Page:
Contents
Main Page
Foreword
Introduction
Managing Water Resources
Food Security for the Poor
Health Problems of the Poor
Environmental Management
 Algal Blooms
 Saving the Black Sea
Strengthening Nuclear Safety
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New Tools for Environmental Management

The economic costs of environmental degradation are rising dramatically in the developing world and now surpass 5 per cent of GDP a year in some countries. The seas and oceans that provide so much of the food supplies and incomes for millions of people are increasingly threatened with pollution from numerous sources.

Coral reefs so vital to coastal ecosystems throughout the world are under assault: nearly 60 per cent are at risk from human activities; and half of all reefs are at high or very high risk. The reefs of Southeast Asia—the most species-diverse in the world—are also the most threatened. Reefs are being destroyed directly through over-fishing and haphazard coastal development. They also suffer from removal of coastal mangroves, industrial and agricultural pollution, and even aquaculture.

Some of the world’s largest inland seas are also threatened by contamination from many sources. Little more than a decade ago, the Black Sea was declared nearly dead and was labeled the “toilet bowl for half of Europe.” The Sea’s environment had deteriorated in terms of its biodiversity, habitats, recreational value, and water quality. Its fish supply had been plundered and it had become a dumping ground for solid and liquid waste.

The health of our seas and oceans stands at the very center of the Earth’s ecological balance. Almost all life forms depend on the oxygen they generate, and the delicate ocean-atmospheric energy balance—and with it global warming—may be irreversibly affected. These issues are currently being addressed by the international community through Agenda 21 and further debated at the World Summit on Sustainable Development (WSSD). Many IAEA Member States are demanding access to the essential scientific tools to take actions to address these pressing environmental concerns.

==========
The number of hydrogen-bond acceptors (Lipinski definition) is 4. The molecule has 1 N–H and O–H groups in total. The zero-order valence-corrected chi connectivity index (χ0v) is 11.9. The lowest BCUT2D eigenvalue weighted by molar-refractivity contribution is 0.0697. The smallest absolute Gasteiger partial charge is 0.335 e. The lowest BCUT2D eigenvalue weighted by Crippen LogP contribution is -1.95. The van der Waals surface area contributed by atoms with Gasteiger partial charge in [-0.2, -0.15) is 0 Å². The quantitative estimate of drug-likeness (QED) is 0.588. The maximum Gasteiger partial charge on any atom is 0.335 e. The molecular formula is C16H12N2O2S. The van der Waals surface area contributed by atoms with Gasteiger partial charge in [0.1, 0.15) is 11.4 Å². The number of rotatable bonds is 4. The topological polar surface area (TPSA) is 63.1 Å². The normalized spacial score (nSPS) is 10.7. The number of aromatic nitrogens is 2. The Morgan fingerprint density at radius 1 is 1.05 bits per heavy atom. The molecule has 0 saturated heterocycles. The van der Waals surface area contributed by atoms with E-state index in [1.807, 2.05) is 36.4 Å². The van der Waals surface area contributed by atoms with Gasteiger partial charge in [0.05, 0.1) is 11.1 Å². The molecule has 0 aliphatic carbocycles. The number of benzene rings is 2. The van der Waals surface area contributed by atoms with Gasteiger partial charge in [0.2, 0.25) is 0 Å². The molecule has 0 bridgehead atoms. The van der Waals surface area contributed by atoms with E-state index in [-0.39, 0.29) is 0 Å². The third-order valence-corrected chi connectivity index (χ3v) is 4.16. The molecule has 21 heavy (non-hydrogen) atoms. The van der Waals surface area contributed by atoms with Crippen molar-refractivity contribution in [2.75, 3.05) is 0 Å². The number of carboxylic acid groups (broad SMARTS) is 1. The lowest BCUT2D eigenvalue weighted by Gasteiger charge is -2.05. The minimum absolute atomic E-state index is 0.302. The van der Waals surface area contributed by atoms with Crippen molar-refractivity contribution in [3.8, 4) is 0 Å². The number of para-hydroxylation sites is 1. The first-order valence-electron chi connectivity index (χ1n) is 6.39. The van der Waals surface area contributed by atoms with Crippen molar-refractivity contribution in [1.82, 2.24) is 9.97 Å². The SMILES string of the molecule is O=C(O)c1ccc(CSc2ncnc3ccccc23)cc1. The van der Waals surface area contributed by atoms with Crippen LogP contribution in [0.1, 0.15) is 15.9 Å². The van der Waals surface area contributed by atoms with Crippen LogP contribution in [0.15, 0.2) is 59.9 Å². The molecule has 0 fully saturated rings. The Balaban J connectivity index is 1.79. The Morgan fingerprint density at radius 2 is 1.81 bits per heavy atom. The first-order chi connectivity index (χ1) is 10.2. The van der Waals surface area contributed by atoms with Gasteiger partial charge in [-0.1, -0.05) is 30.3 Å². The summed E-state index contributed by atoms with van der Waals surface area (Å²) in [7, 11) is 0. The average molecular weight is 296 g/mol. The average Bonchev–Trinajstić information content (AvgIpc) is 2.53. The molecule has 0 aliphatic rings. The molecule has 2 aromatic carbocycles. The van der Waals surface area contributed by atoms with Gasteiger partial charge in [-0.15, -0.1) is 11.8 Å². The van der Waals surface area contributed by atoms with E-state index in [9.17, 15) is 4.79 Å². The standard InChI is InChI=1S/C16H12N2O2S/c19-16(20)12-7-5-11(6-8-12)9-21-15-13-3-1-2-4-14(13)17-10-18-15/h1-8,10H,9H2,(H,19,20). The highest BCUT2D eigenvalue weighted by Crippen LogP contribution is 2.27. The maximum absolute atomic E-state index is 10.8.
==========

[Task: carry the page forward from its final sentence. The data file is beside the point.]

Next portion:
From the Black Sea to the tropical reefs of the Philippines, the IAEA has been building new partnerships with governments and international organizations to carefully assess and plan environmental mitigation through the application of nuclear techniques. These range from using isotope tracers to disclose the sources, movements, and concentrations of dangerous pollutants, to introducing advanced techniques for detection of toxins in marine shellfish and predicting the occurrence of toxic algal blooms.


  New Tools for Environmental Management

Features
Getting to the Bottom of Algal Blooms: Nuclear Methods Target Toxins Full Story...
Helping to Save the Black Sea: The Black Sea- the major natural and economic resource for over 160 million people-was declared nearly dead a decade ago. Full Story...

Nuclear science and technology is making important contributions to improved marine environmental management.

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